So... today I'm in the muck and the sunshine. There is a waving between love, truth and understanding and the basics of navigating my way in life, deciding who is to be part of mine and to what extent. My choices are for the greater good: inner peace.
Tuesday, June 26, 2012
Geography Of The Body
The sacred geography of the body is viewed by yoga texts and Vendata as a microcosm of the universe. The body itself becomes a temple, and thus the need for external places of worship becomes superfluous. Ancient practitioners used forests and caves as places of meditation, relying on the inner sanctum to meet God- their own true Self.
- #199 from the book 365 Yoga
Monday, June 18, 2012
Self-improvement has its place. It is the expression of Rajas. And I've seen a lot of unhappiness (imbalance) come out of the notion that we (and others) must always be improving or else _____________ (fill in the blank). "Unfortunately, by constantly comparing yourself to an ideal standard, you conclude that self-improvement is necessary for self-acceptance." - Byron Brown, Soul Without Shame, Chapter 12. [I am no master and humbly admit to being in a place (a lifetime!) of balancing the expression of control related to a self-improvement compulsion with the sense of Tamasic release.]
As the saying goes, "the only constant is change" or "change is the only constant". This and the balancing of duality are core aspects of Eastern thought. If the physical form is in a phase of perceived decline or in a state of dis-ease, there are opportunities to work awareness of the changes and find equilibrium with the body you have today.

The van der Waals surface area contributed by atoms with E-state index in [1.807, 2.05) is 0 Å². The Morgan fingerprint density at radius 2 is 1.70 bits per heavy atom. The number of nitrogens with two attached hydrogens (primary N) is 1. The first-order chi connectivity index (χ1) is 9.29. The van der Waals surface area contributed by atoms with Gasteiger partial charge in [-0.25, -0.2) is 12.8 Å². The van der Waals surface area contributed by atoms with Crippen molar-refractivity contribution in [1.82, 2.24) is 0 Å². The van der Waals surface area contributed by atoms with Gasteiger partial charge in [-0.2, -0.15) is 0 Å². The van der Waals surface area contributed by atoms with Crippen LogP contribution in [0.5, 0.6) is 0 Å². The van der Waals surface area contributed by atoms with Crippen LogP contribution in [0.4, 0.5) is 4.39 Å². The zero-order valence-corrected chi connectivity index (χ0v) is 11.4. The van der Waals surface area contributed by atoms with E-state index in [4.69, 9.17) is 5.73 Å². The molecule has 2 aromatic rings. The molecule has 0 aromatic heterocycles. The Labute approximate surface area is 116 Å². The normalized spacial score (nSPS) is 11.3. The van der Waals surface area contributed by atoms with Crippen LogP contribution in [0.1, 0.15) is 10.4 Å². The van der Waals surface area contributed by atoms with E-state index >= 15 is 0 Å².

There is one practice which addresses, and perhaps celebrates in a quiet way, the ultimate physical change. Most everyone does this in just about every yoga session. Perhaps appropriately, it is not talked about much but Savasana translates as "corpse pose". It is an opportunity to prepare for the biggest body transition we will all face, and that is death. Ultimately we will let go of physical form. The idea, if one wishes to embrace it, is to practice for the transition. Whether you actually reflect on this deeper idea or simply rest at the end of asana practice, in Savasana we let go of the body. We let it release and go to the back burner so to speak. In physical rest, we allow for awareness to step forward.
Remember, acceptance is part of asana. Listen to your self talk. Would you say these things to a person you care about? Another person in class? What would you say to a friend who is frustrated with her body with regard to asana? Sometimes we speak to ourselves in ways we would never speak to people we care about.